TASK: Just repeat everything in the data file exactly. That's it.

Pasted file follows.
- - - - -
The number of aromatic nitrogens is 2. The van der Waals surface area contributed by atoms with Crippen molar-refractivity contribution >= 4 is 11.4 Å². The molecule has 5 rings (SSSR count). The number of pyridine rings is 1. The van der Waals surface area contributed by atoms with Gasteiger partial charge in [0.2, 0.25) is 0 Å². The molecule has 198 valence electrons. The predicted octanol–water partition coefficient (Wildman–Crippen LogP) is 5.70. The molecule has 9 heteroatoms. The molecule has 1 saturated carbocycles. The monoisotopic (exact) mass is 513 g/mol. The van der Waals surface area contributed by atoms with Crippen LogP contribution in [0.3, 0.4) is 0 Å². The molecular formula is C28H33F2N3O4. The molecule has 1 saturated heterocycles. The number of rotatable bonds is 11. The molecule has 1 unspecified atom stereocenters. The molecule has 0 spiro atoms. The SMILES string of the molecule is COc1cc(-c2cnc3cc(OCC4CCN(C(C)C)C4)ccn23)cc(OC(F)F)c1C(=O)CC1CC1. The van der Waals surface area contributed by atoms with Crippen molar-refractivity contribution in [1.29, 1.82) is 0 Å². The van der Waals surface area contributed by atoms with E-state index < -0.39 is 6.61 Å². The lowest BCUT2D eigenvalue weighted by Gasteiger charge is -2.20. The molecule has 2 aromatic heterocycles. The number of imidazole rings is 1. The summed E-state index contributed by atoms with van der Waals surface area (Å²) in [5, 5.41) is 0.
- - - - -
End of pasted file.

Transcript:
The number of aromatic nitrogens is 2. The van der Waals surface area contributed by atoms with Crippen molar-refractivity contribution >= 4 is 11.4 Å². The molecule has 5 rings (SSSR count). The number of pyridine rings is 1. The van der Waals surface area contributed by atoms with Gasteiger partial charge in [0.2, 0.25) is 0 Å². The molecule has 198 valence electrons. The predicted octanol–water partition coefficient (Wildman–Crippen LogP) is 5.70. The molecule has 9 heteroatoms. The molecule has 1 saturated carbocycles. The monoisotopic (exact) mass is 513 g/mol. The van der Waals surface area contributed by atoms with Crippen LogP contribution in [0.3, 0.4) is 0 Å². The molecular formula is C28H33F2N3O4. The molecule has 1 saturated heterocycles. The number of rotatable bonds is 11. The molecule has 1 unspecified atom stereocenters. The molecule has 0 spiro atoms. The SMILES string of the molecule is COc1cc(-c2cnc3cc(OCC4CCN(C(C)C)C4)ccn23)cc(OC(F)F)c1C(=O)CC1CC1. The van der Waals surface area contributed by atoms with Crippen molar-refractivity contribution in [1.29, 1.82) is 0 Å². The van der Waals surface area contributed by atoms with E-state index < -0.39 is 6.61 Å². The lowest BCUT2D eigenvalue weighted by Gasteiger charge is -2.20. The molecule has 2 aromatic heterocycles. The number of imidazole rings is 1. The summed E-state index contributed by atoms with van der Waals surface area (Å²) in [5, 5.41) is 0.